Phillip Crandall's book about Andrew WK's I Get Wet has been one of my favourites from this wonderful series of books. Fans will love it, sure. But if you're like me, if you didn't quite get the fuss first time around, you'll not only find a funny, sad, fascinating story, you'll find great heart-on-(record)-sleeve writing. -- Simon Sweetman Blog On The Tracks
"It's Time To Party," the first track off of I Get Wet
, opens with a rapid-fire guitar line — nothing fancy, just a couple crunchy power chords to acclimate the ears — repeated twice before a booming bass drum joins in to provide a quarter-note countdown. A faint, swirling effect intensifies with each bass kick and, by the eighth one, the ears have prepped themselves for the metal mayhem they are about to receive. When it all drops, and the joyous onslaught of a hundred guitars is finally realized, you'll have to forgive your ears for being duped into a false sense of security, because it's that second intensified drop a few seconds later — the one where yet more guitars manifest and Andrew W.K. slam-plants his vocal flag by screaming the song's titular line — that really floods the brain with endorphins, serotonin, dopamine, and whatever else formulates invincibility.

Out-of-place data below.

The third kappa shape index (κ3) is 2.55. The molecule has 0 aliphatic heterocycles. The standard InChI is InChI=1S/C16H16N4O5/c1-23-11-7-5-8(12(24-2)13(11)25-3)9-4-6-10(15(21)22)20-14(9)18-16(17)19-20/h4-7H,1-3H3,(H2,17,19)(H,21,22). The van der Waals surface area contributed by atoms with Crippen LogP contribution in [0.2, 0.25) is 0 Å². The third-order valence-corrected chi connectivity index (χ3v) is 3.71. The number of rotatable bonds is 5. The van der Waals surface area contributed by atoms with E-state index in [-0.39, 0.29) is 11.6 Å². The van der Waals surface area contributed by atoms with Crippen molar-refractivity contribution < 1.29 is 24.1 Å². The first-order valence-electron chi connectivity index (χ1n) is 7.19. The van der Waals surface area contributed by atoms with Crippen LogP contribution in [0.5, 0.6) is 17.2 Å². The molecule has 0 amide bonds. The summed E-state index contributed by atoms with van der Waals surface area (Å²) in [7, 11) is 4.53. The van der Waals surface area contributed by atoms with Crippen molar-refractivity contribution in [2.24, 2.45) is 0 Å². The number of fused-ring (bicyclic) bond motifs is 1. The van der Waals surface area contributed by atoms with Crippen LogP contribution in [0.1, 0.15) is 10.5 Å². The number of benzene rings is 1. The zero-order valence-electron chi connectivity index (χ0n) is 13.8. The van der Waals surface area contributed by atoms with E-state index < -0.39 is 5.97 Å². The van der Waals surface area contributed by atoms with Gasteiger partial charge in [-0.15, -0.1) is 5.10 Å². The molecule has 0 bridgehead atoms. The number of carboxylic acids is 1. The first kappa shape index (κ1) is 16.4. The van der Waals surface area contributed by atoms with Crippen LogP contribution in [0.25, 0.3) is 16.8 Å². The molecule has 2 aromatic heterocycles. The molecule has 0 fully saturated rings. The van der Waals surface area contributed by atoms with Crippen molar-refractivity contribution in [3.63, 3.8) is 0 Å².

Polished to a bright overdubbed-to-oblivion sheen, the party-preaching I Get Wet
didn't capture the zeitgeist of rock at the turn of the century; it captured the timelessness of youth, as energized, awesome, and unapologetically stupid as ever. With insights from friends and unprecedented help from the mythological maniac himself — whose sermon and pop sensibilities continue to polarize — this book chronicles the sound's evolution, uncovers the relevance of Steev Mike, and examines how Andrew W.K.'s inviting, inclusive lyrics create the ultimate shared experience between artist and audience.